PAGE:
Rosie McLaren1, Jacob Mbafor1, and Alexandra Stewart2. (1) District of Columbia Department of Health, 6323 Georgia Avenue, NW, Suite 305, Washington DC, DC, USA, (2) Department of Health Policy, George Washington University, 2021 K Street, NW, Suite 800, Washington, DC, DC, USA
Learning Objectives for this Presentation: By the end of this presentation participants will be able to: • Understand that newly recruited providers require education in several aspects of immunization practice, including but not limited to: 1) vaccine safety and efficacy, vaccine storage, vaccine reporting requirements, and the Vaccines For Children Program. Recognize that offering choice to select among recommended vaccines for adolescents expand the types of providers who may be recruited to vaccinate the target adolescent population.
Background: Newly recommended vaccines present an opportunity to increase public awareness of the importance of immunization and vaccine preventable diseases among adolescents and their families as well as expand immunization practice to additional groups of providers.
Setting: The District of Columbia: provider offices, public and charter middle and secondary schools, school-affiliated parent organizations, juvenile corrections facilities, and other settings where adolescents may congregate.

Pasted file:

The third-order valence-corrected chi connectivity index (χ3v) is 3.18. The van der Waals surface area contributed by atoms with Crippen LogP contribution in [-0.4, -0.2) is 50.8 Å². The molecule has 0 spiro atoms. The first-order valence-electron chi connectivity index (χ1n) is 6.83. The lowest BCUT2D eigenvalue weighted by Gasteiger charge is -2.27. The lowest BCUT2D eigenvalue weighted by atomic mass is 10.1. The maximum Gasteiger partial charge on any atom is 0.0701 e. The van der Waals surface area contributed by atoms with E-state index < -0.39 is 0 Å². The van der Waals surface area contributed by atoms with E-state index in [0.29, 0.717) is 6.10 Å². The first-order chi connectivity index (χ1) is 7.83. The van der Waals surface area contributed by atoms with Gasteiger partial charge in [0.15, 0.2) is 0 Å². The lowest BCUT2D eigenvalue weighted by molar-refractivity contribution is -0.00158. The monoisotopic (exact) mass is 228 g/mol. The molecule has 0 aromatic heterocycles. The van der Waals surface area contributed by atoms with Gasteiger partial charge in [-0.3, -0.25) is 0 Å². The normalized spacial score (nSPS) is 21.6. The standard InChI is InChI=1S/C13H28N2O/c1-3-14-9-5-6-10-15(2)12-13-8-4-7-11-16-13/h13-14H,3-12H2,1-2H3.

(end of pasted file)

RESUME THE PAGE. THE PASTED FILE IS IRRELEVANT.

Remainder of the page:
Population: The target population includes providers who do not typically engage in immunization practice including gynecologists and obstetricians and internists.
Project Description: The District of Columbia, Vaccines For Children Program has funded an initiative entitled The Adolescents' Immunization Project. The Project will support the optimal uptake of recommended vaccine among adolescents residing in the District. Project activities include: 1. Development of an educational campaign to increase awareness of the importance of vaccination and vaccine preventable diseases among adolescents and their families. 2. Non-VFC providers were identified, educated and encouraged to enroll in the VFC Program.
Results/Lessons Learned: The initiative is an ongoing project. Project results anticipate increased provider enrollment, increased uptake of recommended vaccines, and increased vaccine and vaccine preventable diseases awareness among youths and their families in the District of Columbia.